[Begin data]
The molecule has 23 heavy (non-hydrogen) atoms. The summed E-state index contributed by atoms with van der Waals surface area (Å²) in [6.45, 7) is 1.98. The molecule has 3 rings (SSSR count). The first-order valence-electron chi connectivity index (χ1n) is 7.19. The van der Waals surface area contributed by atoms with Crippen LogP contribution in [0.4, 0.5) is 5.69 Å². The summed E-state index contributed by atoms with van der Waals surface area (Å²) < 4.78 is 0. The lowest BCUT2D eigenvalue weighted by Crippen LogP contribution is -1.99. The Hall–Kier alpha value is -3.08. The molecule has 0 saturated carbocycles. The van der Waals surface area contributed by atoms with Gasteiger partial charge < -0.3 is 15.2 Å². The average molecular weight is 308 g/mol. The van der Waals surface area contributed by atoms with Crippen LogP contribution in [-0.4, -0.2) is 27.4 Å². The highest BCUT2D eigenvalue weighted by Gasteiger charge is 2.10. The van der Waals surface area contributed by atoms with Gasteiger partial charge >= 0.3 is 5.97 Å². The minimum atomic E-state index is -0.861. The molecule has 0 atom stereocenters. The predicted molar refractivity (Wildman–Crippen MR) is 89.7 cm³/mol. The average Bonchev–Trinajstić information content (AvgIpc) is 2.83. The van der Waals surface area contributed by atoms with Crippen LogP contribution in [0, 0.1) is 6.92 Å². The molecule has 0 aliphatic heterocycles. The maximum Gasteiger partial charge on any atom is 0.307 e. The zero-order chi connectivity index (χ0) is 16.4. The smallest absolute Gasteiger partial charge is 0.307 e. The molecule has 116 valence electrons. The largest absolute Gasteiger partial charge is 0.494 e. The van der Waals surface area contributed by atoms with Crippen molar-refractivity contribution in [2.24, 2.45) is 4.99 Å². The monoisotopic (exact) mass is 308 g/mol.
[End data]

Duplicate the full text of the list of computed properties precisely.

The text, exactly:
The molecule has 23 heavy (non-hydrogen) atoms. The summed E-state index contributed by atoms with van der Waals surface area (Å²) in [6.45, 7) is 1.98. The molecule has 3 rings (SSSR count). The first-order valence-electron chi connectivity index (χ1n) is 7.19. The van der Waals surface area contributed by atoms with Crippen LogP contribution in [0.4, 0.5) is 5.69 Å². The summed E-state index contributed by atoms with van der Waals surface area (Å²) < 4.78 is 0. The lowest BCUT2D eigenvalue weighted by Crippen LogP contribution is -1.99. The Hall–Kier alpha value is -3.08. The molecule has 0 saturated carbocycles. The van der Waals surface area contributed by atoms with Gasteiger partial charge < -0.3 is 15.2 Å². The average molecular weight is 308 g/mol. The van der Waals surface area contributed by atoms with Crippen LogP contribution in [-0.4, -0.2) is 27.4 Å². The highest BCUT2D eigenvalue weighted by Gasteiger charge is 2.10. The van der Waals surface area contributed by atoms with Gasteiger partial charge >= 0.3 is 5.97 Å². The minimum atomic E-state index is -0.861. The molecule has 0 atom stereocenters. The predicted molar refractivity (Wildman–Crippen MR) is 89.7 cm³/mol. The average Bonchev–Trinajstić information content (AvgIpc) is 2.83. The van der Waals surface area contributed by atoms with Crippen LogP contribution in [0, 0.1) is 6.92 Å². The molecule has 0 aliphatic heterocycles. The maximum Gasteiger partial charge on any atom is 0.307 e. The zero-order chi connectivity index (χ0) is 16.4. The smallest absolute Gasteiger partial charge is 0.307 e. The molecule has 116 valence electrons. The largest absolute Gasteiger partial charge is 0.494 e. The van der Waals surface area contributed by atoms with Crippen molar-refractivity contribution in [2.24, 2.45) is 4.99 Å². The monoisotopic (exact) mass is 308 g/mol.